The new Bentley Brooklands offers a superb ride for its weight – just expect to join a long waiting list for one. By Andrew Frankel
One of the things that Bentley has been able to do in the past 10 years since Volkswagen bought the company from Vickers is to accrue an enviable collection of historic cars. It has EXP2, the earliest surviving of all Bentleys, the original blown 4½-litre factory demonstrator, WO’s own 8-litre, an R-type Continental and, most treasured of all, Birkin’s favourite Blower, UU5872, the car in which he engaged Caracciola in their epic battle at La Sarthe in 1930 and probably the most original of all surviving Le Mans Bentleys.
The only significant gap now is a decent Speed Six. Some might say it would be a good idea to return to rightful Rolls-Royce ownership the original Silver Ghost which Bentley still retains and with the proceeds buy the best Speed Six in the world – and, I have no doubt, put a tidy sum in the bank. But I digress.
I’d expected to see one or more of the collection at the launch of this new Bentley Brooklands, because, unlike some car manufacturers, Bentley isn’t shy about using its old cars for the right reasons. But while there were two vintage era cars parked in front of the hotel, neither was owned by the factory.
The first I should have guessed: Birkin’s ‘other’ Blower, sister car to Bentley’s own and one that, equipped with unique single-seat bodywork, raised the outright lap record at Brooklands to over 137mph. The other, I must say, surprised me. It was the car that owns the identity, if few of the original parts, of Old Number One, the Speed Six that became the first car ever to win Le Mans twice, in 1929 and 1930. This is also the car that became Barnato’s personal transport and won the Brooklands Six Hours in ’29 and the 500 Miles in ’31. But it has one other claim to fame and that, tragically, is as the only team Bentley to kill its driver, as this car did when it went over the top at Brooklands with Clive Dunfee at its wheel in 1932. It’s been rebodied and restored over the years, and now wears its rather ugly but correct Brooklands uniform. But it’s always struck me as a rather sad car, not just for what happened to Dunfee but for the legal wranglings that took place in 1990 to determine whether the car even had the right to call itself Old Number One, so altered is it from the original specification.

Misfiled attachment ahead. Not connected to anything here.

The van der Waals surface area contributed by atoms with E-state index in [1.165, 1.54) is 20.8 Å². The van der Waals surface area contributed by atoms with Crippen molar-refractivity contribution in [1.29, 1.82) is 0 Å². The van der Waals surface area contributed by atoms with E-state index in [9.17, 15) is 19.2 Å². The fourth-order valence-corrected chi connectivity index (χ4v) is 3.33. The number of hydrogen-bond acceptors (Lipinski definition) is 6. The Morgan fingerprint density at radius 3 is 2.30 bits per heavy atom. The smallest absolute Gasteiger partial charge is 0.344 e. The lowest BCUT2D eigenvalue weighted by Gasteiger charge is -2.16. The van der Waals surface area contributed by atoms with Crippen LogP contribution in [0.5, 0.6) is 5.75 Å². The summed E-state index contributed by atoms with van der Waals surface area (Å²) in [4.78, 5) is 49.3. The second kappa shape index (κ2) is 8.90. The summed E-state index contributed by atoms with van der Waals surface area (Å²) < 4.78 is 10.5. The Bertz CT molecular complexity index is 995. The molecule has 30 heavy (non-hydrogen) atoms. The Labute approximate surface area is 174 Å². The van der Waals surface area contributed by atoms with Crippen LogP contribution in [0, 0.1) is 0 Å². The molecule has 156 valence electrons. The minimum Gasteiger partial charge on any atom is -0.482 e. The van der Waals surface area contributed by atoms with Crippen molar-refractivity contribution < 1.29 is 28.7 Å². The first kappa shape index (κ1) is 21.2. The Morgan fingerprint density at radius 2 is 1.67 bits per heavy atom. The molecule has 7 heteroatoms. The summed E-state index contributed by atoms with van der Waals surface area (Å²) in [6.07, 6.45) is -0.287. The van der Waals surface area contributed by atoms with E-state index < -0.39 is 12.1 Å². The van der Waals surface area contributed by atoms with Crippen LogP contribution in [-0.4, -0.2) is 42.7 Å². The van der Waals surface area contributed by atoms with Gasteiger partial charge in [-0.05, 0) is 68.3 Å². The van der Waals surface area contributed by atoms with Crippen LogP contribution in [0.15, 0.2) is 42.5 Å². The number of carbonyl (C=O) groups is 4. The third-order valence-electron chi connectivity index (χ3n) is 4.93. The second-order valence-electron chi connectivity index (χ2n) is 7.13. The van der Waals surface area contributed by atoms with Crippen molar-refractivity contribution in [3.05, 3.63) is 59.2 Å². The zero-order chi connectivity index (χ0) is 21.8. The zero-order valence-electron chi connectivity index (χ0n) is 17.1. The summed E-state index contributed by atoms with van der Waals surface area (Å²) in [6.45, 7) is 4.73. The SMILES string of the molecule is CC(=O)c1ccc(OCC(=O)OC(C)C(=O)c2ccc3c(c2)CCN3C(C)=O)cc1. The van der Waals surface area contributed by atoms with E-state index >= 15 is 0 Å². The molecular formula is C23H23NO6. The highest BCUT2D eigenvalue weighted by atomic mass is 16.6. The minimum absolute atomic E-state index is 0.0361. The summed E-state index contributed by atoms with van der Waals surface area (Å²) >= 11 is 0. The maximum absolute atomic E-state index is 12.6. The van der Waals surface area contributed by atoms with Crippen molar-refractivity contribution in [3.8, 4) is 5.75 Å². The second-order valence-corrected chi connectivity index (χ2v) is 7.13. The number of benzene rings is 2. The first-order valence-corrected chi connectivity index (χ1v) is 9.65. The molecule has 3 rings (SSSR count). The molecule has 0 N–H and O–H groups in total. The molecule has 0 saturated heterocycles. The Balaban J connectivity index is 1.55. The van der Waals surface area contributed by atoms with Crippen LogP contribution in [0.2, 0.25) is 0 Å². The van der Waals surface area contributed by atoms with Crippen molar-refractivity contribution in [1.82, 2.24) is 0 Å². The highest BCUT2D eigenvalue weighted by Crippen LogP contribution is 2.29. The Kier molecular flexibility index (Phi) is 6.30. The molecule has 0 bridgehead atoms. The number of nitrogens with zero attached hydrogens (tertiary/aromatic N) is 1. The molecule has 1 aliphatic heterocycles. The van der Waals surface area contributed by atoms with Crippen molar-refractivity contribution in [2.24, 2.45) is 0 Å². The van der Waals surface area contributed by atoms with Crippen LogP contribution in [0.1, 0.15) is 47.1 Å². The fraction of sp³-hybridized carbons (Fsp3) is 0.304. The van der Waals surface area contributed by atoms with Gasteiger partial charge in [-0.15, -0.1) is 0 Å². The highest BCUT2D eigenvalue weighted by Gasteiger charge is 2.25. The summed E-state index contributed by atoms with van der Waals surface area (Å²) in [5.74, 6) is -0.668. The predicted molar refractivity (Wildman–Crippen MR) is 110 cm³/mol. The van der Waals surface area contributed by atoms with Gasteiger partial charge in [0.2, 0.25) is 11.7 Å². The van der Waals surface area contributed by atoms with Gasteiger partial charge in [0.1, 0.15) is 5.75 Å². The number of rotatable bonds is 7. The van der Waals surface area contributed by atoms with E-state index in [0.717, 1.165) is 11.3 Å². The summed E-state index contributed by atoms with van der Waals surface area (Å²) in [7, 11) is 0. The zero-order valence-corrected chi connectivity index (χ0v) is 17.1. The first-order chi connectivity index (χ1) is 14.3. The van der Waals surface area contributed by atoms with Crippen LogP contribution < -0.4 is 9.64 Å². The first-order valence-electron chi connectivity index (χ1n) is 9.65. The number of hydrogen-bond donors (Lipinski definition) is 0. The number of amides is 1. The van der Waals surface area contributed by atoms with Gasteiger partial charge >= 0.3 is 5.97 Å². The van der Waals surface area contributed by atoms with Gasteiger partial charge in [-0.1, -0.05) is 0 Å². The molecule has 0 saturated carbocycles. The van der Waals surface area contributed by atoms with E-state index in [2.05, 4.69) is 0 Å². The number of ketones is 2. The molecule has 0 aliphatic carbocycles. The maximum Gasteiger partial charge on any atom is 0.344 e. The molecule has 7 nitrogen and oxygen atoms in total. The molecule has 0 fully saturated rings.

It’s odd, too that Bentley should call this new car Brooklands at all, not least because the entire Weybridge site is now owned by Mercedes-Benz, the mortal enemy of Bentley then as now.
I’ve never quite bought into the idea that Bentleys should be named, a strategy that only became blanket policy in 1980 when it was decided that some differentiation between Bentley and Rolls-Royce product might be no bad thing. Cars like Bentleys shouldn’t need fancy and increasingly contrived names to conjure up an image of daring and adventure – even WO’s couple of ‘Speed’ models were more descriptive than evocative, for he knew then what I strongly suspect now: such cars should speak for themselves.
And there’s none that would be better at doing it than this. Of all the cars to have worn the wings since the war, and with the possible exception of the R-type Continental, this is the one that comes closest to Bentley’s original concept. When Bentley was designing his first car, he didn’t do so with visions of winning Le Mans, for not only did the race not then exist, but to WO competition was only a marketing strategy. He instead set his sights on a car of effortless performance and quality – one which was not merely objectively fast, but which delivered its performance in the right way.
Spool forward nearly 90 years and you’ll find the same design brief informing those who created this Brooklands. At face value it may seem simply an Azure with a roof, but its remit and execution are entirely distinct. For while both use the venerable 6.75-litre twin turbo V8 that is now in its 50th year, it has been tuned and tweaked for the umpteenth time in its life and now delivers a mighty 530bhp, which is just a little shy of 20 per cent more than offered in Azure specification. So you can perhaps imagine the majesty of this vast car hurling itself to 60mph in 5sec flat, or just how much energy is required for that proud but bluff front to rent the air apart at 184mph.
For while the Azure was designed for wafting between Lake Como and St Moritz, the Brooklands is for those leaving the City on a Friday night with the firm intention of breakfasting on the boat with Monte Carlo as a backdrop.